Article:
Fargo: The Principle of Restricted Choice
April 27, 2017 11:46 AM - Season 3, Episode 2 - Subscribe

Gloria deals with the aftermath of a crime, Varga makes a move, and Ray and Nikki move on to Plan B.
posted by LizBoBiz (14 comments total) 3 users marked this as a favorite
Totally on board for more David Thewlis.

There's an underlying theme of Gloria and technology not getting on: the automatic doors never work for her, she doesn't like the computers. And we were very deliberately shown here that although she has a cellphone it's not reliable.
posted by We had a deal, Kyle at 12:29 PM on April 27, 2017 [3 favorites]

(for benefit of anyone as slow as me: David Thewlis = V.M. Varga (the gangster moving in on the parking lot king)
posted by thelonius at 2:04 PM on April 27, 2017 [2 favorites]

Those book covers were spot on. (Haven't seen a gallery of them yet online, but I'm sure one will pop up.)
posted by Catblack at 5:55 PM on April 27, 2017 [1 favorite]

In the garage, when Irv first runs into Varga's men, one of them says he remembers (or knows?) him from the old country. That man says his name is Yuri. IMDB says his name is Yuri Gurka. That is also the name of the man wanted by the Stasi (not the man they mistakenly have in custody.) To be continued.

Fargo movie callback: Emmit tells Sy to talk to Stan "We're not a bank, Jerry." Grossman about condo development.

Another woman being denied a sheriff's badge.

"If singular means just one." Reminds me of "No, unless round is funny." from Raising Arizona.

I think this is going to be a good season!
posted by Room 641-A at 6:19 PM on April 27, 2017 [2 favorites]

It's a bit of odd synchronicity that technology also doesn't work for Carrie Coon in The Leftovers right now.
posted by snofoam at 7:42 PM on April 27, 2017 [1 favorite]

So, I was very excited to see the title! As I can't help mentioning every time it comes up, I'm a bridge player, and the principle of restricted choice states that if a player plays any given card (eg a queen) then they are less likely to have an equivalent card (eg a jack or king). This principle is used when trying to work out who has what cards.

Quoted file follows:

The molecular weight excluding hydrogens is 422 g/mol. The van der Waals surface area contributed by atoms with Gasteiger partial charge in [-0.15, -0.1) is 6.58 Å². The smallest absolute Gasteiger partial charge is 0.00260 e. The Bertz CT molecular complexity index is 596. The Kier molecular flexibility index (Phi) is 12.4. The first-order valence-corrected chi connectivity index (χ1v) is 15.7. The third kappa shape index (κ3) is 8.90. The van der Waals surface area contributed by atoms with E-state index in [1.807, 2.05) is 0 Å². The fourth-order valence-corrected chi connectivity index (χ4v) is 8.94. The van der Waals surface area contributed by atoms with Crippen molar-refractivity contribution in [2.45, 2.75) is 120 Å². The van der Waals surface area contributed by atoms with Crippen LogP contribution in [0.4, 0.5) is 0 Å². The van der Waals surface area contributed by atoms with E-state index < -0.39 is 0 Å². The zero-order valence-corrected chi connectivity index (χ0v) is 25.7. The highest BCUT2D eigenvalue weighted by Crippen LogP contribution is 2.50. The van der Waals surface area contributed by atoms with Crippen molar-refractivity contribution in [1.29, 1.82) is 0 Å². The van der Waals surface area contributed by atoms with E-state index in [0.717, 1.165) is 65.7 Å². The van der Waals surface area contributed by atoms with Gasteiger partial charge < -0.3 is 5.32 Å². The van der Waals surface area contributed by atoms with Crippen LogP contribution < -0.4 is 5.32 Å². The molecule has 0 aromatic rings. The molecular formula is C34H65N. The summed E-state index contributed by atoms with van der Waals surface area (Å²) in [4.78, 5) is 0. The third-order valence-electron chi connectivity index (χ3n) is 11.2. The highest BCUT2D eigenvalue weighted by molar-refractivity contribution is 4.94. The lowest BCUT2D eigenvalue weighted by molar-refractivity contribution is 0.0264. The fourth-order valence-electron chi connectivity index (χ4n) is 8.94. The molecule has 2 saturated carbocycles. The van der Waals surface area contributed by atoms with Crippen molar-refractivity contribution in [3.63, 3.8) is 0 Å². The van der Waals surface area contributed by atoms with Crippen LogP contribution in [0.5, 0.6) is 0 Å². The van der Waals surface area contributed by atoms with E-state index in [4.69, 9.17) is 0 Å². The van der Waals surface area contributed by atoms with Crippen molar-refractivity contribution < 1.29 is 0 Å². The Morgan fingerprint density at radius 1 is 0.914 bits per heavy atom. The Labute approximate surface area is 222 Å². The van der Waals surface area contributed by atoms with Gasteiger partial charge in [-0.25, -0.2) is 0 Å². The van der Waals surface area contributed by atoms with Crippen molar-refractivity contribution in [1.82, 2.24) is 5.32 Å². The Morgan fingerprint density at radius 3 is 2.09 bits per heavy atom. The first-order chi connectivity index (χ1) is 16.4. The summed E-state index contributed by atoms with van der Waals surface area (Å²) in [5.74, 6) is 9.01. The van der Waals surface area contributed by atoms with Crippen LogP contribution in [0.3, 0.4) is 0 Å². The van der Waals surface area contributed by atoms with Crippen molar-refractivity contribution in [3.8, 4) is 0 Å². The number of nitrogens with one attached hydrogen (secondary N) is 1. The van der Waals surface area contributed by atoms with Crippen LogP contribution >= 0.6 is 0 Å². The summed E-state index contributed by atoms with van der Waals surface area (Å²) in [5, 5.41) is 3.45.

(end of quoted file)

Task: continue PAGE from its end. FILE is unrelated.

So, I'm still trying to figure out how it pertains to the show, specifically (obviously it pertains in general: we don't know who has what cards). But restricted choice comes into play when some cards are known.

I guess I'm overthinking it: the writers probably just liked the term and wanted to use it to emphasize how Emmit has no, or very restricted, choices on how to deal with Varga.
posted by gaspode at 8:05 PM on April 27, 2017 [5 favorites]

There's an underlying theme of Gloria and technology not getting on: the automatic doors never work for her, she doesn't like the computers. And we were very deliberately shown here that although she has a cellphone it's not reliable.

On the other side of the coin, technology works extremely well for Vargas and his gangsters. A callback to last season might be the way that we see Mike, left in an office with a computer at the KC crime syndicate.
posted by codacorolla at 8:08 PM on April 27, 2017 [1 favorite]

I can't say this episode did much for me. I could do without the politics/tension between Gloria and the other Chief. It just seems distracting.
posted by Thorzdad at 11:01 AM on April 28, 2017 [1 favorite]

Ditto, Thorzdad. I can't see that playing out any way that isn't trope-y. Some tension is probably inevitable, but there are better ways to deliver it -- procedural differences, maybe, or the possibility Gloria is considered too emotionally involved to investigate Ennis' murder. I really would have liked a working relationship like the one between Major Kira and Senator Cretak in DS9: Grudging tolerance/cooperation becomes mutual respect until circumstances demand uncompromising opposition. Instead it looks like they're setting up a standard chest-thumping arc.
posted by Fish, fish, are you doing your duty? at 12:08 PM on April 28, 2017